1. Dear Drugs-Forum readers: We are a small non-profit that runs one of the most read drug information & addiction help websites in the world. We serve over 4 million readers per month, and have costs like all popular websites: servers, hosting, licenses and software. To protect our independence we do not run ads. We take no government funds. We run on donations which average $25. If everyone reading this would donate $5 then this fund raiser would be done in an hour. If Drugs-Forum is useful to you, take one minute to keep it online another year by donating whatever you can today. Donations are currently not sufficient to pay our bills and keep the site up. Your help is most welcome. Thank you.
    PLEASE HELP

Exogenous progesterone attenuates the subjective effects of smoked cocaine in women, but not in men

Exogenous progesterone attenuates the subjective effects of smoked cocaine in women, but not in men

  1. Jatelka
    Neuropsychopharmacology 2006 Mar;31(3):659-74

    Evans SM (http://www.ncbi.nlm.nih.gov/sites/e...l.Pubmed_DiscoveryPanel.Pubmed_RVAbstractPlus), Foltin RW (http://www.ncbi.nlm.nih.gov/sites/e...l.Pubmed_DiscoveryPanel.Pubmed_RVAbstractPlus).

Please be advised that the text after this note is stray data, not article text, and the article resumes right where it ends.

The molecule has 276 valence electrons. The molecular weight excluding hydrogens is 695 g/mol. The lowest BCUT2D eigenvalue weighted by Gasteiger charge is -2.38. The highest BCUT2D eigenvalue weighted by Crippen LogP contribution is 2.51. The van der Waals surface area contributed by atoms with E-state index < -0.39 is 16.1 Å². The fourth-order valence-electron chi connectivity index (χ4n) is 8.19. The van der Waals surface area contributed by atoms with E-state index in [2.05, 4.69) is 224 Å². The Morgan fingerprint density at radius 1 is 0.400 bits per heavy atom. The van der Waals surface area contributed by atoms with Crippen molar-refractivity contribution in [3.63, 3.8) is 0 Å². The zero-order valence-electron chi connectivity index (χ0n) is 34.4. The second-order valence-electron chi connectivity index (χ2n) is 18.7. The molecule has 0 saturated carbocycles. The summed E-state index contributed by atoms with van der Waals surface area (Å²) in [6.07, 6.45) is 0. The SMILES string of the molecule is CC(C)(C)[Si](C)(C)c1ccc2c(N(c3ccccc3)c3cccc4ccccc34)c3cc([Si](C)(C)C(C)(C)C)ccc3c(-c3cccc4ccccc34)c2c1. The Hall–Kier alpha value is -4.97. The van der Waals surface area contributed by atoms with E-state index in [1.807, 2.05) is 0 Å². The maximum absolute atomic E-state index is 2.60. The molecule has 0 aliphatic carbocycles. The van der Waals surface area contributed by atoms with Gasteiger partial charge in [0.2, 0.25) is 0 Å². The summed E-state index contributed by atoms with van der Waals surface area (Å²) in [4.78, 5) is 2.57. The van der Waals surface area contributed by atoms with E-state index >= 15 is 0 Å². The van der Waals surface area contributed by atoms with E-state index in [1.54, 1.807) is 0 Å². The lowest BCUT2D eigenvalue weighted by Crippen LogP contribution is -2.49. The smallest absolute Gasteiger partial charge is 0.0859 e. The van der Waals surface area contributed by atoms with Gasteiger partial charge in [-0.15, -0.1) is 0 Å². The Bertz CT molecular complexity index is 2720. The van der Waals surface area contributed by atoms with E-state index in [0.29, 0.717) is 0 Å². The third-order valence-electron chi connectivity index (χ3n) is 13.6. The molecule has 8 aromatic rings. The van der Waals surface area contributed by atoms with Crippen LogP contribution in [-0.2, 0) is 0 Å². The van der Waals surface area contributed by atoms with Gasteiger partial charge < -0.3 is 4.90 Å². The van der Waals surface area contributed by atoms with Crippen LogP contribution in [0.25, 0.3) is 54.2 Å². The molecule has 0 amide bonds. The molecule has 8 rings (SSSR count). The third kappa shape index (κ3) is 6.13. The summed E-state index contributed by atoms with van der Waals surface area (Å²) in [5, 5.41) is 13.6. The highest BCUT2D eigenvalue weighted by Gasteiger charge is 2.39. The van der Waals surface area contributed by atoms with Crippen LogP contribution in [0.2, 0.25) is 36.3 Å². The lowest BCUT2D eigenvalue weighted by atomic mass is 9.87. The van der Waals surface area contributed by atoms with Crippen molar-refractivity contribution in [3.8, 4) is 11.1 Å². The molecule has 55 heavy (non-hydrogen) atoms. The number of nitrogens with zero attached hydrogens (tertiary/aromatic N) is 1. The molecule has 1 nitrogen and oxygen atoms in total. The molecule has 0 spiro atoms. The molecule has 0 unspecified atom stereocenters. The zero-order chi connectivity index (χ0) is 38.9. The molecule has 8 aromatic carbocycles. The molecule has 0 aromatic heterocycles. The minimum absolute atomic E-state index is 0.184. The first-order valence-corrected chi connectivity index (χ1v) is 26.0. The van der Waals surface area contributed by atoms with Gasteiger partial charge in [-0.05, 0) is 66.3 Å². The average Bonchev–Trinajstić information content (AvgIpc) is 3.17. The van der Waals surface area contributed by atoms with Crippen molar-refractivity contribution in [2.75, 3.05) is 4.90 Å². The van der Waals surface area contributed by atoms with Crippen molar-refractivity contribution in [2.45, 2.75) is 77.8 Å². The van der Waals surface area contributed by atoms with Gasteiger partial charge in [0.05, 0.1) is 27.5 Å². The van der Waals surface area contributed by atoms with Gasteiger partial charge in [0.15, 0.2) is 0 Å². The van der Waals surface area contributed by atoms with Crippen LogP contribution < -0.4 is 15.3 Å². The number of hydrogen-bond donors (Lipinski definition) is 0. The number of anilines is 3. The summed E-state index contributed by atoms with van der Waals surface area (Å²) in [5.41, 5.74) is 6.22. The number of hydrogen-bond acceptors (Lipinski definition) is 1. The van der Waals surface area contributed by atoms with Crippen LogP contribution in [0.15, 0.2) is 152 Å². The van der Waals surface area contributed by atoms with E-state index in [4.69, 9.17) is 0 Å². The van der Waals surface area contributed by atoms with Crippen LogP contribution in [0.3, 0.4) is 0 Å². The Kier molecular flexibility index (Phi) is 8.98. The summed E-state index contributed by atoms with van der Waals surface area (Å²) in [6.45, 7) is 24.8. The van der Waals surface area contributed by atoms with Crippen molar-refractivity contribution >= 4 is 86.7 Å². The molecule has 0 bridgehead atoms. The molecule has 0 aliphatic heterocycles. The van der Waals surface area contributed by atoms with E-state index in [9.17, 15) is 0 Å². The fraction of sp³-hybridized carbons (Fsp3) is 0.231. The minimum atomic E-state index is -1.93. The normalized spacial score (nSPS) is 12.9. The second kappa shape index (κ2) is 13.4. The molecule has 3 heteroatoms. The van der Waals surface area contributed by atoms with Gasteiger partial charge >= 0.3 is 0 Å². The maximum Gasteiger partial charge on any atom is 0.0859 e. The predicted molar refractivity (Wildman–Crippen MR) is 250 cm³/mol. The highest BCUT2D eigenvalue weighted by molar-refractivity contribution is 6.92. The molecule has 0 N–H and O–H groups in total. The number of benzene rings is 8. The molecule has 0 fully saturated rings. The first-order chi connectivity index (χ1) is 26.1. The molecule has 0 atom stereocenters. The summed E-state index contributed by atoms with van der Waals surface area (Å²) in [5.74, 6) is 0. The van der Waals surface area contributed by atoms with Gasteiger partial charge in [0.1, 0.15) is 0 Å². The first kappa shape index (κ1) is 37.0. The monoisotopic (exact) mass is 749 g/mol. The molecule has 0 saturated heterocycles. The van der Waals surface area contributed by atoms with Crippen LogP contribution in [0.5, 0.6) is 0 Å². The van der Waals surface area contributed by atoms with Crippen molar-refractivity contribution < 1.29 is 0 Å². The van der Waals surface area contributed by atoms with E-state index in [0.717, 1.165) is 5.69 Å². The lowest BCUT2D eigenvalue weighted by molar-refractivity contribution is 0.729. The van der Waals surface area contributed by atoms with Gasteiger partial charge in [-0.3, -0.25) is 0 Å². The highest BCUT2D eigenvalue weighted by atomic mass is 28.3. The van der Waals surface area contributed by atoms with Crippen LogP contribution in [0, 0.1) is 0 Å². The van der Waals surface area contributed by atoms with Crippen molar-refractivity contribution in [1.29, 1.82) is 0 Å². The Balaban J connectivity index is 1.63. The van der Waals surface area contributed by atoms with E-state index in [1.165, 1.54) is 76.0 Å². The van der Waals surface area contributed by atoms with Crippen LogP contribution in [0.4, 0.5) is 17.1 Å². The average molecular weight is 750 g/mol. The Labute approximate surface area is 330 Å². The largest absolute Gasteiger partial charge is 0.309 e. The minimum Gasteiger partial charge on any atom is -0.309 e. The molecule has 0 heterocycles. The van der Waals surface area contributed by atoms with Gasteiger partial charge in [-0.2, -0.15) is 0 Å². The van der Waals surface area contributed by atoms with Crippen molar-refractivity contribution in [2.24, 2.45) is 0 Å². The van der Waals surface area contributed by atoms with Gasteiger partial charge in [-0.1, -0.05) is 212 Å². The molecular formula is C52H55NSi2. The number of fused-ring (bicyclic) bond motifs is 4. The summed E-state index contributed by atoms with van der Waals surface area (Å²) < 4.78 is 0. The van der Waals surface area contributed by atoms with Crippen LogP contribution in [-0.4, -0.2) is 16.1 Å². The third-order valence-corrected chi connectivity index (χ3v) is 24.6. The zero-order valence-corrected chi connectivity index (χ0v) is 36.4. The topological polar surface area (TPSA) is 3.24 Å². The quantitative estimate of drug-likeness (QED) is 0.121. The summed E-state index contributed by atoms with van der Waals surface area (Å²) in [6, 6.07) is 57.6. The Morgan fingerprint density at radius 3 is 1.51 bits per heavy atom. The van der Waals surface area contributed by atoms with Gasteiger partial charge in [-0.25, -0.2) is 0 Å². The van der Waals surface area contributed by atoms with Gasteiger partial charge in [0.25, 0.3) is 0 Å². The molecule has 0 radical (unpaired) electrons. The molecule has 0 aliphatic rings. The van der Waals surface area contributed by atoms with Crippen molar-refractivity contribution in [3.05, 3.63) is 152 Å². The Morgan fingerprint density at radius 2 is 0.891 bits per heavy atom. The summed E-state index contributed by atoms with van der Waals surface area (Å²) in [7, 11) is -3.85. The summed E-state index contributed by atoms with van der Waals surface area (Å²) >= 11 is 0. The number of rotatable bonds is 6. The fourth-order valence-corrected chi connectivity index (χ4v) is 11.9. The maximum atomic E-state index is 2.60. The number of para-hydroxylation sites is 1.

In a previous study, we showed that the positive subjective effects of cocaine were higher during the follicular phase compared to the luteal phase of the menstrual cycle. The purpose of the present study was to determine if exogenously administered progesterone during the follicular phase in females would attenuate the response to cocaine compared to the normal follicular phase, thus making the response to cocaine similar to the luteal phase. To address the role of sex differences, males were also administered exogenous progesterone during one inpatient stay. In all, 11 female and 10 male non-treatment-seeking cocaine smokers participated. Females had three inpatient stays: one during a normal follicular phase, one during a normal luteal phase, and one during a follicular phase when exogenous progesterone was administered. Males had two inpatient stays: one when exogenous progesterone was administered and the other when placebo was administered. During each inpatient admission, there were four smoked cocaine administration sessions: participants were administered six doses of cocaine (0, 6, 12, or 25 mg cocaine base) at 14 min intervals. Smoked cocaine increased heart rate, blood pressure and several subjective effects such as 'good drug effect' and 'drug quality' cluster scores. Administration of progesterone during the follicular phase in women attenuated the positive subjective effects of cocaine, whereas only minimal changes were observed in men. These results indicate that progesterone modulates the response to cocaine in women and suggests that fluctuations in endogenous progesterone levels account for some of the sex differences observed in humans.